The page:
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Aarya 2 Review: Sushmita Sen roars back in this competent sequel- Cinema express

Aarya 2 Review: Sushmita Sen roars back in this competent sequel

The second season of Aarya tracks the journey of Sushmita Sen's Aarya Sareen from a mom to a don

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Published: 13th December 2021
Sushmita Sen in Aarya 2

In Aarya (2018), after a really long gap, we saw Sushmita Sen return in front of the camera, and as Aarya Sareen, who is caught in the world of drugs, bloodshed, greed, and treachery, she made an unlikely yet roaring comeback. In Season 2, Sushmita proves once again that she is a consummate performer.

Aarya, who fleed the country fearing her family's safety in Season 1, is forced to come back to India to testify against her father Zorawar (Jayant Kripalani), brother Sangram (Ankur Bhatia), and Udhayveer Shekhawat in the drug cartel case. The writing is spot on right from the beginning, and the viewer is given a clear picture of each character, their current mindset, and their equation with Aarya. As a Russian character in the series says, "My family is both my strength and my weakness." In a sense, this captures the essence of the whole series. The underlying theme is how the various characters in it are ready to go to any extent to protect and avenge their family.

Director: Ram Madhvani

Cast: Sushmita Sen, Ankur Bhatia, Jayant Kripalani, Sikander Kher

Streaming on: Disney + Hotstar


The second season tracks the journey of Aarya Sareen from a mom to a don. She faces umpteen hurdles from the cops, the Shekhawats, the Russians, as well as the ones close to her. Eventually, she reaches a point where she has the authority to command, 'Iss ko hata do mere rasthe se.' The fact that Aarya Sareen is the only prominent role that Sushmita Sen has done in the past decade elevates her performance. The actor doesn't miss a single beat in season 2 and we, the audience, are more invested because this is our only connection with her.

No matter how much Aarya is pushed against the wall, we know that she will find a way out and ensure her family's safety. The lioness' share of credits to the success of this series should go to Sushmita as it's her reassuring screen presence that lends so much credibility to the character. Aarya is not the I-know-it-all authoritative figure. She is extremely vulnerable and clueless at times. It is the constant setbacks that harden her up and pushes her to bring her panje out again. There is a particular goosebump-inducing scene in jail when Aarya roars out like a true lioness. But the most endearing thing about Aarya is still the care and respect she has for others. Unlike her foul-mouthed brother Sangram, Aarya is polite to even a don who threatens her. Even when the world comes down crashing, she is there to feed dahi to her son and check with the maid about sponge bathing the newborn. In both intense and poignant scenes, Sushmita Sen is a striking picture of dignity and poise.

While the focus is mostly on Aarya, the makers have also succeeded in properly fleshing out the already familiar characters along with introducing some new ones. Aarya's kids are yet to come out of the trauma of their father's murder; especially the younger two. Amidst all the chaos, the series devotes a fair share of screentime to Aru's (Virti Vaghani) mental health issues and the aftereffects of the scars inflicted on young Adi. Veer (Viren Vazirani), the elder son, becomes Aarya's sole support system. Daulat (Sikander Kher) is still the personification of loyalty, and despite being saddled with a relatively smaller role, he still manages to make a lasting impact. Another such character is Kediya, who is Daulat minus the muscles. He handles the Zorawar family's finances and has a very important role in the series. In this unethical and ruthless word, ACP Khan (Vikas Kumar) is caught in a no man's land. An honest and morally upright cop, Khan is forced to do unethical things out of his desperation to prove the case. He hits the realisation point only when his personal relationship gets strained. Contrary to the usual girlfriend-motivating-the-broken-hero, here we have a brief but beautiful portrayal of a queer relationship.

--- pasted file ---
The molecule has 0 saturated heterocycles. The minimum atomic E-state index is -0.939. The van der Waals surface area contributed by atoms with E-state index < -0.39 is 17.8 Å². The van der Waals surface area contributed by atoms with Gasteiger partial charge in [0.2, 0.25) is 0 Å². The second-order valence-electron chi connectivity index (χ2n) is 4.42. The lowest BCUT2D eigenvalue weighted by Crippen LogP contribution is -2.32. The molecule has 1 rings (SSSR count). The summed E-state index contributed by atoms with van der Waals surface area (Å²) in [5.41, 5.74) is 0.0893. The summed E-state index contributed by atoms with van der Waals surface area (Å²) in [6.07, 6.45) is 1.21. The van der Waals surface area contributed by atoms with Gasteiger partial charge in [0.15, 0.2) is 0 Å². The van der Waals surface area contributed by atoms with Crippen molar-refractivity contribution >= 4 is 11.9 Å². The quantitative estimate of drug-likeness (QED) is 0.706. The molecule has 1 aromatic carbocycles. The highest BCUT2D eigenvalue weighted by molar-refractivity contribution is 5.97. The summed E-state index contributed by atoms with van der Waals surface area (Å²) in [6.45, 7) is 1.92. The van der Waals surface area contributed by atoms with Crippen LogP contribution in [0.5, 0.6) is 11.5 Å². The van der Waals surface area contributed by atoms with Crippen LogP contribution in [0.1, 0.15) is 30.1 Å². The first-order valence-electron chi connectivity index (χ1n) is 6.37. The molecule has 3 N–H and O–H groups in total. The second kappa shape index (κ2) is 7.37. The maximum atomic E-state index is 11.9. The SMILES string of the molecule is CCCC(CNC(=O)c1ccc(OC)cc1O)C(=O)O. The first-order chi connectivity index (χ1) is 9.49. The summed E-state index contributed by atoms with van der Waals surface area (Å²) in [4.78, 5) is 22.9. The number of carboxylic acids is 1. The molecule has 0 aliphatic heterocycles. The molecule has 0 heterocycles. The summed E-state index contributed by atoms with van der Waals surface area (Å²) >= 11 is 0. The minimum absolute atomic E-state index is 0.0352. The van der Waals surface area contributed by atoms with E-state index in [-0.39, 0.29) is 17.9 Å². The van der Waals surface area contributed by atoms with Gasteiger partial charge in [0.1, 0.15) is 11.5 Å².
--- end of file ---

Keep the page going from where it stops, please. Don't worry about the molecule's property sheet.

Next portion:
Aarya, the series, does not boast of out-of-the-box ideas or flashy production values, or innovative screenwriting techniques. Its strength lies in the in-depth exploration of various characters, their relationships with each other, and the dynamics between them. With 8 episodes, each around 35-40 minutes, the second season runs close to 6 hours but it is still engaging. One might argue that it's a bit slow-paced but it felt in sync with the overall theme of the season, which doesn't opt for any edge-of-the-seat moments.

On the downside, the 'twist' and the final revelation don't have much of an impact. But again, it is not the major twists or the revelations that keep the series going. It's the eventfulness in the journey and the cyclical nature of the plot that keeps one invested. As expected, the series ends with a clear indication of a third season. Unlike last time, Aarya Sareen is now powerful and fiercer with an army of her own. If the last scene is anything to go by, the third edition will see her flexing her muscles and of course, her panje! And we just can't wait! 

Rating:
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